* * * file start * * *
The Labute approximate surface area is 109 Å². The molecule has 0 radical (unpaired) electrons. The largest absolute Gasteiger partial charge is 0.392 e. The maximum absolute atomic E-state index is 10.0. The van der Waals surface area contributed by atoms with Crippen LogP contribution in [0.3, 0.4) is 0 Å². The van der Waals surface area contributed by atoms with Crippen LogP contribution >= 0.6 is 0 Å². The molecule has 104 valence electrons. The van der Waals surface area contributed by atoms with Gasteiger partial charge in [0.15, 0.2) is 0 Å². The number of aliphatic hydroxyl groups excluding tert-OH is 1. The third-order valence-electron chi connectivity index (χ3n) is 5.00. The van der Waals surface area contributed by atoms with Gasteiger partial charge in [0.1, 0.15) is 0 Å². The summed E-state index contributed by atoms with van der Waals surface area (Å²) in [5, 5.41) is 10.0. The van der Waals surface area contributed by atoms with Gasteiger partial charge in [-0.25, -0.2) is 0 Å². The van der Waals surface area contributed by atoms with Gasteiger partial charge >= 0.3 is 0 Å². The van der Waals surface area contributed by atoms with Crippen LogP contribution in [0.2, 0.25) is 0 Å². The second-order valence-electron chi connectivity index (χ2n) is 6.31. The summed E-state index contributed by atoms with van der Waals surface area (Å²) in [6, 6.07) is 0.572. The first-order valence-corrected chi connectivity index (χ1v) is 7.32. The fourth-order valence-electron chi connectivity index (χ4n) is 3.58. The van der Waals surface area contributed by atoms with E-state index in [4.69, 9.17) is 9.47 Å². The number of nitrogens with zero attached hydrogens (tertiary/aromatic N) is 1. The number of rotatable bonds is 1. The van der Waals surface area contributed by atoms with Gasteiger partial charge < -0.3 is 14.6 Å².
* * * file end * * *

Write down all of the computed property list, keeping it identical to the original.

The Labute approximate surface area is 109 Å². The molecule has 0 radical (unpaired) electrons. The largest absolute Gasteiger partial charge is 0.392 e. The maximum absolute atomic E-state index is 10.0. The van der Waals surface area contributed by atoms with Crippen LogP contribution in [0.3, 0.4) is 0 Å². The van der Waals surface area contributed by atoms with Crippen LogP contribution >= 0.6 is 0 Å². The molecule has 104 valence electrons. The van der Waals surface area contributed by atoms with Gasteiger partial charge in [0.15, 0.2) is 0 Å². The number of aliphatic hydroxyl groups excluding tert-OH is 1. The third-order valence-electron chi connectivity index (χ3n) is 5.00. The van der Waals surface area contributed by atoms with Gasteiger partial charge in [0.1, 0.15) is 0 Å². The summed E-state index contributed by atoms with van der Waals surface area (Å²) in [5, 5.41) is 10.0. The van der Waals surface area contributed by atoms with Gasteiger partial charge in [-0.25, -0.2) is 0 Å². The van der Waals surface area contributed by atoms with Gasteiger partial charge >= 0.3 is 0 Å². The van der Waals surface area contributed by atoms with Crippen LogP contribution in [0.2, 0.25) is 0 Å². The second-order valence-electron chi connectivity index (χ2n) is 6.31. The summed E-state index contributed by atoms with van der Waals surface area (Å²) in [6, 6.07) is 0.572. The first-order valence-corrected chi connectivity index (χ1v) is 7.32. The fourth-order valence-electron chi connectivity index (χ4n) is 3.58. The van der Waals surface area contributed by atoms with E-state index in [4.69, 9.17) is 9.47 Å². The number of nitrogens with zero attached hydrogens (tertiary/aromatic N) is 1. The number of rotatable bonds is 1. The van der Waals surface area contributed by atoms with Gasteiger partial charge < -0.3 is 14.6 Å².